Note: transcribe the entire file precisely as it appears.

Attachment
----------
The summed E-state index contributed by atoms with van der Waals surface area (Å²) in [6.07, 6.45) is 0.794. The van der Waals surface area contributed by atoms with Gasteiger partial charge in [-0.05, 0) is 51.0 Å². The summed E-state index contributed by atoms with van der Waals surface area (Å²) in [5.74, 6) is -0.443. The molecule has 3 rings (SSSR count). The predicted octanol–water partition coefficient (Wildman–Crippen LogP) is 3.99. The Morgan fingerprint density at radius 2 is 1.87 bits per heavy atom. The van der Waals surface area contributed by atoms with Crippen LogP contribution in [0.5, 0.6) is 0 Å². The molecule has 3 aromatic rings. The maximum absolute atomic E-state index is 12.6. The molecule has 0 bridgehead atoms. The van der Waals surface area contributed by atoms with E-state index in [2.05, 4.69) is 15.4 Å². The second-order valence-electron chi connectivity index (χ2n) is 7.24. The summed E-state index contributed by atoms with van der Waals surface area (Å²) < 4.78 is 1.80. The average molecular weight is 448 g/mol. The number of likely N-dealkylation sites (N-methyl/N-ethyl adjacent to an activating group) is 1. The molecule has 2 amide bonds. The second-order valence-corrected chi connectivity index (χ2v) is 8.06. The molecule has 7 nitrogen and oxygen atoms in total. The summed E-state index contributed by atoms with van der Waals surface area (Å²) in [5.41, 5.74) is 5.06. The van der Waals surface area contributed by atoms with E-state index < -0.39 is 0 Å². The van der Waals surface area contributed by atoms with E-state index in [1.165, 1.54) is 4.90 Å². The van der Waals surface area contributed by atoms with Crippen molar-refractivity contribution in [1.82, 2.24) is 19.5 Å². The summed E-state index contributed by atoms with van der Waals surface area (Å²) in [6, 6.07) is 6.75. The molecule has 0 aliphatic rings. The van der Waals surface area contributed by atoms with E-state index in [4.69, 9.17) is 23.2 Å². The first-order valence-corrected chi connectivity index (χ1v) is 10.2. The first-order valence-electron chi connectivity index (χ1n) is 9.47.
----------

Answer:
The summed E-state index contributed by atoms with van der Waals surface area (Å²) in [6.07, 6.45) is 0.794. The van der Waals surface area contributed by atoms with Gasteiger partial charge in [-0.05, 0) is 51.0 Å². The summed E-state index contributed by atoms with van der Waals surface area (Å²) in [5.74, 6) is -0.443. The molecule has 3 rings (SSSR count). The predicted octanol–water partition coefficient (Wildman–Crippen LogP) is 3.99. The Morgan fingerprint density at radius 2 is 1.87 bits per heavy atom. The van der Waals surface area contributed by atoms with Crippen LogP contribution in [0.5, 0.6) is 0 Å². The molecule has 3 aromatic rings. The maximum absolute atomic E-state index is 12.6. The molecule has 0 bridgehead atoms. The van der Waals surface area contributed by atoms with E-state index in [2.05, 4.69) is 15.4 Å². The second-order valence-electron chi connectivity index (χ2n) is 7.24. The summed E-state index contributed by atoms with van der Waals surface area (Å²) < 4.78 is 1.80. The average molecular weight is 448 g/mol. The number of likely N-dealkylation sites (N-methyl/N-ethyl adjacent to an activating group) is 1. The molecule has 2 amide bonds. The second-order valence-corrected chi connectivity index (χ2v) is 8.06. The molecule has 7 nitrogen and oxygen atoms in total. The summed E-state index contributed by atoms with van der Waals surface area (Å²) in [5.41, 5.74) is 5.06. The van der Waals surface area contributed by atoms with E-state index < -0.39 is 0 Å². The van der Waals surface area contributed by atoms with E-state index in [1.165, 1.54) is 4.90 Å². The van der Waals surface area contributed by atoms with Crippen molar-refractivity contribution in [1.82, 2.24) is 19.5 Å². The summed E-state index contributed by atoms with van der Waals surface area (Å²) in [6, 6.07) is 6.75. The molecule has 0 aliphatic rings. The van der Waals surface area contributed by atoms with E-state index in [4.69, 9.17) is 23.2 Å². The first-order valence-corrected chi connectivity index (χ1v) is 10.2. The first-order valence-electron chi connectivity index (χ1n) is 9.47.